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Do you like radishes?
Or do you dislike that strong ‘bite’ that radishes have?
- What if I told you radishes get spicier the hotter the weather is? Grown in cooler weather they taste quite different.
- Did you know that they’re one of the fastest growing veggies you can grow in your garden, ready in less than 30 days?
- Radishes taste amazing sautéed if you don’t like them raw?
- They are super-duper easy to grow & great for beginner gardeners.
- Radishes have a wide array of colors making your food pretty (Purple! Maroon! Pink! White! Red! Black! Some are white inside, some are pink like watermelon radishes).
- You can even eat the seed pods and leaves!
- Radishes are super healthy for you, read the health benefits here.
Have I won you over yet?
Truth is, I didn’t like radishes until I grew them myself.
Grown at the right time of the year, and even cooked instead of eating them raw, radishes are now a staple crop in my garden. The colors that radishes can be are stunning!
White radishes, purple, colorful blends and watermelon radishes!
How to Grow Radishes
Season & Zone
Season: Cool season
Exposure: Full sun
Radishes can be grown all season but are best grown in cooler weather. The heat and sun will make them bolt/go to seed and the root will get woody and spicier. Succession sow in the spring and fall in areas of hot summers or year-round in cooler climates. Excellent for inter-planting around other crops as you can harvest them promptly in 30 days before the other plant needs the space.
Direct seed. Sow seeds 5mm (¼”) deep, 25 seeds per 30cm (12″) in rows spaced 30-45cm (12-18″) apart, and thin to 6-12 plants per 30cm (12″).
Ideal pH: 6.0-6.8. Radishes are moderate to heavy feeders. Best in rich, loamy soil amended with composted manure. Add 1 cup of complete organic fertilizer for every 3m (10′) of row for background fertility. Make sure you thin them so they have room to grow. The best way to grow radishes is to sow them often. Succession sow every week in the spring and fall.
If you’re looking for color go with ‘Easter Egg’ radishes or buy individual colors based on preference. Longer thinner varieties like ‘French Breakfast’ or ‘D’avignon’. Larger cold hardy varieties like the ‘Black Spanish’ or ‘Noir Long Maraicher’ are great for fall/winter gardening. You can also get the long daikon varieties which are often eaten in stir frys or Asian cuisine ‘Sweet Meat’ is even pink inside and there are also ones that are green inside!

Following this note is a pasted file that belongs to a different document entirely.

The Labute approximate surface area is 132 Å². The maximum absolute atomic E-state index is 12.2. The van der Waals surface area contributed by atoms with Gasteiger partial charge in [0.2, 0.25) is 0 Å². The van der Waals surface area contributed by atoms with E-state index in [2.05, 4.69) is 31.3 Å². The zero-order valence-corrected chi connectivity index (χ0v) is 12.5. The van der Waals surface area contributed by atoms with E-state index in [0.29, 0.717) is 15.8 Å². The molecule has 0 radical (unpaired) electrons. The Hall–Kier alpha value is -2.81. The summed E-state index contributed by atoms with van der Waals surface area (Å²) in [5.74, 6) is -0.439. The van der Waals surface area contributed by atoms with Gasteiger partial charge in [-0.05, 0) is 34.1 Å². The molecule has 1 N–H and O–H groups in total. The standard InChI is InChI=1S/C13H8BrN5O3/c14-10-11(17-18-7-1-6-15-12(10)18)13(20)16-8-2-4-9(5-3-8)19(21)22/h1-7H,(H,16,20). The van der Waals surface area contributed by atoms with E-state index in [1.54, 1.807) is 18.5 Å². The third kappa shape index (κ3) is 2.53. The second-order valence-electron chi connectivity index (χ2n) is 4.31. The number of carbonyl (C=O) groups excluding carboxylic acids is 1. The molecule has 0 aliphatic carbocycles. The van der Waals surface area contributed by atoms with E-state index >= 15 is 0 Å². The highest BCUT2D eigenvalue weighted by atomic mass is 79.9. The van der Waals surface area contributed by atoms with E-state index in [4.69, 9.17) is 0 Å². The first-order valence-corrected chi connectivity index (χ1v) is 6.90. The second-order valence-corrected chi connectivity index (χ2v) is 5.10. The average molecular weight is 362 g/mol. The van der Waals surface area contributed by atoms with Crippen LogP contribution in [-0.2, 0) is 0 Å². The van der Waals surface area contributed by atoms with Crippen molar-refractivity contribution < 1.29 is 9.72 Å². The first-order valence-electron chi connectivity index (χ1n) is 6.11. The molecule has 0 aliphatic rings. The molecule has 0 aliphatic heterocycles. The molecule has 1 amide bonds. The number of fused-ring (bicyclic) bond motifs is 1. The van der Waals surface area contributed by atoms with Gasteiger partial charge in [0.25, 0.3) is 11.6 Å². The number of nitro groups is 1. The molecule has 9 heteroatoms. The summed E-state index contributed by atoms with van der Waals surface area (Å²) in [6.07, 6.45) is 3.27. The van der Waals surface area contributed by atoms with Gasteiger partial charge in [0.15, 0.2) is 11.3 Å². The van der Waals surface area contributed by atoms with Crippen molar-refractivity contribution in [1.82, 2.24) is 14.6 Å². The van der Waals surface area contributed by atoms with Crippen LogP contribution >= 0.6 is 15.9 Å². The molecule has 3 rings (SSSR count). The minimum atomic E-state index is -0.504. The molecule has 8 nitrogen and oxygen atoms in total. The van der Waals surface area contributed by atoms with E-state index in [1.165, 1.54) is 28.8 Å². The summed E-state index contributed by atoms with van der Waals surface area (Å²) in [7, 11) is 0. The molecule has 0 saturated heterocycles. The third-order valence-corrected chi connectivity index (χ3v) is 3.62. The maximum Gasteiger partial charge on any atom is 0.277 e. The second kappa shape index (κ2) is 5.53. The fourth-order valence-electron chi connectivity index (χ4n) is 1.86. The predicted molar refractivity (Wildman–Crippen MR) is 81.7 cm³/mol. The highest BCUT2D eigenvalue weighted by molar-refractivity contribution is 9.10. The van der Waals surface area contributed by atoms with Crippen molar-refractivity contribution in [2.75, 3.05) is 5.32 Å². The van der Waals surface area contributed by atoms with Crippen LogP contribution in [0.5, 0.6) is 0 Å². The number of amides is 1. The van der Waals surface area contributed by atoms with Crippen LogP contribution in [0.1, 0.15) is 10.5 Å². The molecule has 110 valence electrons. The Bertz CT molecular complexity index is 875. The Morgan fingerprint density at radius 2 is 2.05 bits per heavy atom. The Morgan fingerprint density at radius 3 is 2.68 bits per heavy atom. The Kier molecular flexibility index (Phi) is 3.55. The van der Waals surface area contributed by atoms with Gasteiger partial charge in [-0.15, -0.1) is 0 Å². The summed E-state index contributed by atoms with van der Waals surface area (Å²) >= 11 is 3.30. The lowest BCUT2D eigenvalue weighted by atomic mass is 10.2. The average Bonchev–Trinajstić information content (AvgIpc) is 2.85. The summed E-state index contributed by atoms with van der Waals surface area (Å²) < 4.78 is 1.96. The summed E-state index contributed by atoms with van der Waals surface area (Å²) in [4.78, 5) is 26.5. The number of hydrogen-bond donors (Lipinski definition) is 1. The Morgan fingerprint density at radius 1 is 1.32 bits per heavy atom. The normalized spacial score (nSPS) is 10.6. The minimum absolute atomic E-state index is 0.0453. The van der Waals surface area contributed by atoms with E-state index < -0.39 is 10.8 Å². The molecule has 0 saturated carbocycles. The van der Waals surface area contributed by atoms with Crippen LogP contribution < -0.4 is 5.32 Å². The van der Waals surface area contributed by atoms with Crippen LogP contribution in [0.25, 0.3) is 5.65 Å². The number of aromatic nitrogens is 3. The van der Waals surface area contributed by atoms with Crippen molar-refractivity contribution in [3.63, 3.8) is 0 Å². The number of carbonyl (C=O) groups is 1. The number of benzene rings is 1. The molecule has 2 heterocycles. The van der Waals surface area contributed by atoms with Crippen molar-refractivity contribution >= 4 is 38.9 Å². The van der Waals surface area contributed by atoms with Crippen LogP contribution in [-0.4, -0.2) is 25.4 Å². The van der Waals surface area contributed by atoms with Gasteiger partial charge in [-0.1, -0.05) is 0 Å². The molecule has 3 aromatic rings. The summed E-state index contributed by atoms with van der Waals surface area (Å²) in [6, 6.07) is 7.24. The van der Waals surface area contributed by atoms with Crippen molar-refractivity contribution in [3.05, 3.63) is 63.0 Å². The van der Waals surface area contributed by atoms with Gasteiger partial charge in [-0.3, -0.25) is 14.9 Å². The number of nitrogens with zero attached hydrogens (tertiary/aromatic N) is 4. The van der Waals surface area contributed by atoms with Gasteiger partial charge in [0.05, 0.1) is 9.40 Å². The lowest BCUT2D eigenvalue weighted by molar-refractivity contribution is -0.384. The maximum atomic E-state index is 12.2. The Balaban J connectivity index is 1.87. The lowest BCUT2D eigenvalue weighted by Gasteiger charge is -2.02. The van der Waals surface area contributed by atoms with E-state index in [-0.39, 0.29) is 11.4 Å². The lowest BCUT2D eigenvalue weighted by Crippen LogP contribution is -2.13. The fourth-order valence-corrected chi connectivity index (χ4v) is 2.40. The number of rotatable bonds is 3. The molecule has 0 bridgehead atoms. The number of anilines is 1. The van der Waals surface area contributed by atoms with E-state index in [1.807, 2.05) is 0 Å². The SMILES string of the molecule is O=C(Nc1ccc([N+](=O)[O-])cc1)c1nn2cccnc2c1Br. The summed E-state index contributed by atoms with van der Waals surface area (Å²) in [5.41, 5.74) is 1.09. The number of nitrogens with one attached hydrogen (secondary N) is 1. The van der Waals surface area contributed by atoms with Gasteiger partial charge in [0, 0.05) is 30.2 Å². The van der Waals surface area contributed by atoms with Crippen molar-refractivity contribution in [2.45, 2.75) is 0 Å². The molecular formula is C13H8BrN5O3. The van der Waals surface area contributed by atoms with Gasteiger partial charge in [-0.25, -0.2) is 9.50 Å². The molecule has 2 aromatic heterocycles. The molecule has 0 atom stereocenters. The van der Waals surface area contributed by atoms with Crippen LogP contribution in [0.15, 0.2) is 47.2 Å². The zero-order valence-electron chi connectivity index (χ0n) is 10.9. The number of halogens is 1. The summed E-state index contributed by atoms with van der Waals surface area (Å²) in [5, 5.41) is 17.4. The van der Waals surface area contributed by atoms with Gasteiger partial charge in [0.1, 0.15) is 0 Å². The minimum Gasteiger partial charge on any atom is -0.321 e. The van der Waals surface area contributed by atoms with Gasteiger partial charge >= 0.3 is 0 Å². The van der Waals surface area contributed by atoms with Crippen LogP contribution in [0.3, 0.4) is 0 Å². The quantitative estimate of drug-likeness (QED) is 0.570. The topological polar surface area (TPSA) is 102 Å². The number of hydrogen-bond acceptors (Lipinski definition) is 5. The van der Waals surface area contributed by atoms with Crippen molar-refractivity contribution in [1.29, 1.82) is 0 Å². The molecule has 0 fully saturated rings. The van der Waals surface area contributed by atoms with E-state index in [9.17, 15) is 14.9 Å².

Harvest promptly when radishes are the size of large marbles. Leaves can also be eaten, although they’re a little prickly (better cooked down). The seed pods can also be eaten!
Diseases & Pests
Root maggots and flea beetles can be a problem. Expect to lose 20-30% of your crop to maggots if you don’t use a floating row cover.
- Roasted Radishes with Radish Greens
- Radish Leaf Pesto
- Rustic Radish Soup
- Crispy Roasted Radishes
- Radish Leaf Pesto
- Ginger Carrot Radish Salad
- Cinnamon Sugar Radish Chips
- Radish Butter
- Braised Radishes, Shallots and Bacon
- Lots of Fermented Radishes & Kimchi on Pinterest
I hope that if you’ve tried radishes before and didn’t like them you give them a second chance! They’re a fantastic pre or post bumper crop for you garden!
My name is Isis Loran, creator of the Family Food Garden. I’ve been gardening for over 10 years now and push the limits of our zone 5 climates. I love growing heirlooms & experimenting with hundreds of varieties, season extending, crunchy homesteading and permaculture.